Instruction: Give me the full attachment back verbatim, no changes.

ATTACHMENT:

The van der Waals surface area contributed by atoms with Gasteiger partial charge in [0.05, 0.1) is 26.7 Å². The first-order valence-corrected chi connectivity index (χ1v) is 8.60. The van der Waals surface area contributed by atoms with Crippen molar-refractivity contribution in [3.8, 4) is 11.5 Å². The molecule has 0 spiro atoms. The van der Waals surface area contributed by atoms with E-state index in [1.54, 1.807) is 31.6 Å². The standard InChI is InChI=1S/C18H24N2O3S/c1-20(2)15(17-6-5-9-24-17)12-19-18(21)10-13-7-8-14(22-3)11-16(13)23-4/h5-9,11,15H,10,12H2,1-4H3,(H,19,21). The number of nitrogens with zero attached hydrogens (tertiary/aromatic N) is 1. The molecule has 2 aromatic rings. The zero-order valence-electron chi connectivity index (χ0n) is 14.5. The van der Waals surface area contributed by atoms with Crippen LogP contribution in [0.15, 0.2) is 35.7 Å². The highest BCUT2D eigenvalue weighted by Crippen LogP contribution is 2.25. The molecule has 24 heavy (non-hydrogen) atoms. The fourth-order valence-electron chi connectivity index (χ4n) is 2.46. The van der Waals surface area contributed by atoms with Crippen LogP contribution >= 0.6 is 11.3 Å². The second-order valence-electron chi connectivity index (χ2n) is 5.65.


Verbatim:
The van der Waals surface area contributed by atoms with Gasteiger partial charge in [0.05, 0.1) is 26.7 Å². The first-order valence-corrected chi connectivity index (χ1v) is 8.60. The van der Waals surface area contributed by atoms with Crippen molar-refractivity contribution in [3.8, 4) is 11.5 Å². The molecule has 0 spiro atoms. The van der Waals surface area contributed by atoms with E-state index in [1.54, 1.807) is 31.6 Å². The standard InChI is InChI=1S/C18H24N2O3S/c1-20(2)15(17-6-5-9-24-17)12-19-18(21)10-13-7-8-14(22-3)11-16(13)23-4/h5-9,11,15H,10,12H2,1-4H3,(H,19,21). The number of nitrogens with zero attached hydrogens (tertiary/aromatic N) is 1. The molecule has 2 aromatic rings. The zero-order valence-electron chi connectivity index (χ0n) is 14.5. The van der Waals surface area contributed by atoms with Crippen LogP contribution in [0.15, 0.2) is 35.7 Å². The highest BCUT2D eigenvalue weighted by Crippen LogP contribution is 2.25. The molecule has 24 heavy (non-hydrogen) atoms. The fourth-order valence-electron chi connectivity index (χ4n) is 2.46. The van der Waals surface area contributed by atoms with Crippen LogP contribution >= 0.6 is 11.3 Å². The second-order valence-electron chi connectivity index (χ2n) is 5.65.